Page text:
With less than a month until Election Day, the race to become Alaska’s next governor is heating up. Independent candidate Bill Walker and his Democrat running mate are canvassing the state for votes – all the way out to the Aleutians.
It might be a big port community, but it’s not unusual for political campaigns to skip Unalaska. The town is hard to get to and there aren’t a lot of voters on the other side.
But most candidates don’t have a retired Unalaska city servant running their campaign.
Nancy Peterson: “Thank you, Bill, for coming to my town. This is just so awesome.”
Unalaska’s old director of public works, Nancy Peterson, brought Walker to the Norwegian Rat Saloon on Friday night. About 40 residents munched on hot dogs and homemade chips and fired off questions at the candidate.
Walker came prepared to talk about his vision for a bipartisan administration. But some voters, like Nolie Magpantay, were still curious:
Magpantay: “Are you a Republican or a Democrat?”
Walker: “I’m an Alaskan. I run as an Independent.
Magpantay: “Independent? Okay, okay.”
Walker explained that he jumped parties to run for governor after years as a Republican. Unalaskans usually lean Democrat, but Magpantay said that’s not written in stone.
Magpantay: “Well, we support[ed] Lisa last time when she was write-in.”
That’s Lisa Murkowski. And that write-in was her 2010 campaign for U.S. Senate, as a Republican.
Magpantay: “You know, I was a Democrat, but whatever we need as Alaska. So we got together here and that’s what we did — and she won.”
That’s what Walker and Mallott are banking on. Their campaign promises to put Alaska first, on projects like a natural gas pipeline.
At the bar — and in an interview this weekend — Walker said he wants to tweak the current structure so the state owns the biggest share. He believes that would get gas flowing faster to rural communities.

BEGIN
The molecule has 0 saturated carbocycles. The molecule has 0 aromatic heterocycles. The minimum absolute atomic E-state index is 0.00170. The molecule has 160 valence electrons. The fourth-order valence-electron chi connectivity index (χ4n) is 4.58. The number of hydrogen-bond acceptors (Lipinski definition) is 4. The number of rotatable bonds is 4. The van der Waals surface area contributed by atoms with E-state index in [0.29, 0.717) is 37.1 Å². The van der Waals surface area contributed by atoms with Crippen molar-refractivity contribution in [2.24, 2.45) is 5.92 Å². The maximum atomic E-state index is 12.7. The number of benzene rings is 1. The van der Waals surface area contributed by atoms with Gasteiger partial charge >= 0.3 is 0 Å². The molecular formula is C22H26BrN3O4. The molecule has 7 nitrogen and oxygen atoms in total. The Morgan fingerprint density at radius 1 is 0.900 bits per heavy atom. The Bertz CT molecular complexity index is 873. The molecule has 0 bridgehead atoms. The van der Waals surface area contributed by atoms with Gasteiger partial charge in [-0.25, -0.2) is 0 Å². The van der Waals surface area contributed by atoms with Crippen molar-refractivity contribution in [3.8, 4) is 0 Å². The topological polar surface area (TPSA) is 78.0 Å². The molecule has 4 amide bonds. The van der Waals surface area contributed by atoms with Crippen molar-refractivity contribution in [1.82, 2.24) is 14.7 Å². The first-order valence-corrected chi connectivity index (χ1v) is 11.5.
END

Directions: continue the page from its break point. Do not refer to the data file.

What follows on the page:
“Any place that’s connected with a road, a river, an ocean in Alaska should be able to have access to our natural resources,” Walker said. “There’s various sources of renewable energy that would be very effective. We’re not one-commodity-fits-all. But boy, any time we can get liquefied natural gas to you at a very low cost, I’m all about that.”
High energy costs are a persistent problem in the Aleutians. But the region’s also wrapped up in thorny policy issues — like whether to build a road through the Izembek National Wildlife Refuge.
“If there’s a genuine issue to have a road for medical, medevacs, for health and safety reasons, I’ll work aggressively to make sure there’s a road built,” Walker said.
Governor Sean Parnell’s administration recently turned to the courts to get that done. But Walker’s not sure if he would continue with the two lawsuits they have in process.
Walker: “The slowest way to do something is through litigation. I own a law firm. The wheels of justice move pretty darn slowly. And when you’re taking on the largest law firm in the nation, which is the federal government, that doesn’t always expedite the process. No, there are other ways of addressing that–“
–like talking to stakeholders and negotiating directly with the federal government.
Walker says he’d take a similar approach to dealing with poor salmon runs on the Yukon and Kuskokwim rivers.
Some tribes and subsistence fishermen are trying get regulators to crack down on bycatch in the commercial pollock harvest. That fishery is a huge source of revenue for the state, and for Unalaska.
Walker says he doesn’t know enough about the issue yet to take a position.
“I’ve learned the hard way over the years,” Walker said. “If I don’t know the answer to something, I don’t try to guess at something. I know there’s a problem. And I’ll certainly be a part of finding the root cause of the problem.”
Walker’s sure to hear more about salmon on his next campaign stop in Bethel. After that, he’ll continue touring the state — asking far-flung voters for their support on November 4.